What to Eat
- Collard greens
- Dandelion greens
- Swiss/Rainbow Chard
- Beet greens
- Romaine lettuce
- Adzuki beans
- Black-eyed peas
- Black beans
- Split peas
- Brussel Sprouts
- Wild Mushrooms
- Brazil Nuts
- Pumpkin seeds
- Avocado oil
- Coconut oil
- Olive oil
- Apple Cider vinegar
- Balsamic vinegar
- Red wine vinegar
- Buffalo or Bison
- Wild game
- Cold water fish (wild salmon, cod, halibut)
- Free range chicken, turkey, and duck
Ok, there’s more, but that should be a good start for you. More important is the food combination and what not to eat.
What NOT to Eat
- Beef and Pork
I cried a little for those last two. There’s a recommended 5 day pre-cleanse that will help ease you into it. My advice, don’t skip it. Specifically for the coffee, I went down to one cup, then switched to decaf and tea, then herbal tea which helped a ton. And the list continues…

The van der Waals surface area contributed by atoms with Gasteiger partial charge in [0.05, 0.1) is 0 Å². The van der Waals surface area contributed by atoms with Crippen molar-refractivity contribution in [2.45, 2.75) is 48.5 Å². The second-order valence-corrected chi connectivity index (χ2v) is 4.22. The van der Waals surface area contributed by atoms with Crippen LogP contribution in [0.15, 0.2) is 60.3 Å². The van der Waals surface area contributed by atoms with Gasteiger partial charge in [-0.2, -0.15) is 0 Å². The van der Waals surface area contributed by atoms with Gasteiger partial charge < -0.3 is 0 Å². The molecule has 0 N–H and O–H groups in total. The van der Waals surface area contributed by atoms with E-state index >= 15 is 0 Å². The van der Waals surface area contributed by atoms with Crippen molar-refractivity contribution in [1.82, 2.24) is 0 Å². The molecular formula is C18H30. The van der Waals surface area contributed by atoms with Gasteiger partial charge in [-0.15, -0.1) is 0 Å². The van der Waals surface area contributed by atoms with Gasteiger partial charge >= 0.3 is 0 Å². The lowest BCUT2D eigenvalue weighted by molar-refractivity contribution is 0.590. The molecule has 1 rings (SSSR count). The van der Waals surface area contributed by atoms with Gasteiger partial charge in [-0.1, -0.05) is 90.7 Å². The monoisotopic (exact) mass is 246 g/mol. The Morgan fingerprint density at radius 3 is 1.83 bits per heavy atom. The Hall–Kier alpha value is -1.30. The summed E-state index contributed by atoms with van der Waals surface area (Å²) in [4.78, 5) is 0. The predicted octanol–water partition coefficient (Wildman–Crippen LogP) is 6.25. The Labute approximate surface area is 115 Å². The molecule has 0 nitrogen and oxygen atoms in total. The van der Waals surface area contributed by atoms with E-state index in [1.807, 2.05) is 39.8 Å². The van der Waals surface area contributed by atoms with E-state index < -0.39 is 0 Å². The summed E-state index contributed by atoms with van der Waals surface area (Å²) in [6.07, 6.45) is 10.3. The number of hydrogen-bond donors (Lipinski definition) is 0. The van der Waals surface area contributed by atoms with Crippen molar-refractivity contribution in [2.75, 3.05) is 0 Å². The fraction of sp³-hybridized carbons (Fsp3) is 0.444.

- Nightshades (potatoes, tomatoes, eggplants, and peppers)
- Vegetable, bean and seed oils
- Wheat and gluten products
- Yeast ( and yeasted products like brewer’s yeast, kombucha, and some fermented foods
- Proteins combine with veggies
- Grains combine with veggies
- Avoid proteins and grains in the same meal
- Examples of vegetable proteins include beans, nuts, and seeds. (Choose beans or nuts/seeds, not both.)
- Try to eat more vegetables that fruit by a ratio of 3:1.
This isn’t about a quick fix. It’s designed to educate you so you can make smarter choices for years to come. I felt almost like the fog had cleared in some respects. I’m not going around telling people I’m gluten intolerant or anything. But it does tend to give me some pretty bad gas and keep me up at night from time to time. What I loved the most was that feeling of getting energy from one cup of coffee, and knowing what foods were making me sluggish and which ones helped me focus.
It sucks going without some of your favorite foods or drinks like chocolate and coffee for me. I love a good beer and a steak but the former was much harder to give up. Just know that it’s probably going to suck for the first few days. You’ll likely be cranky, tired and generally unmotivated and unpleasant to be around.
How to Start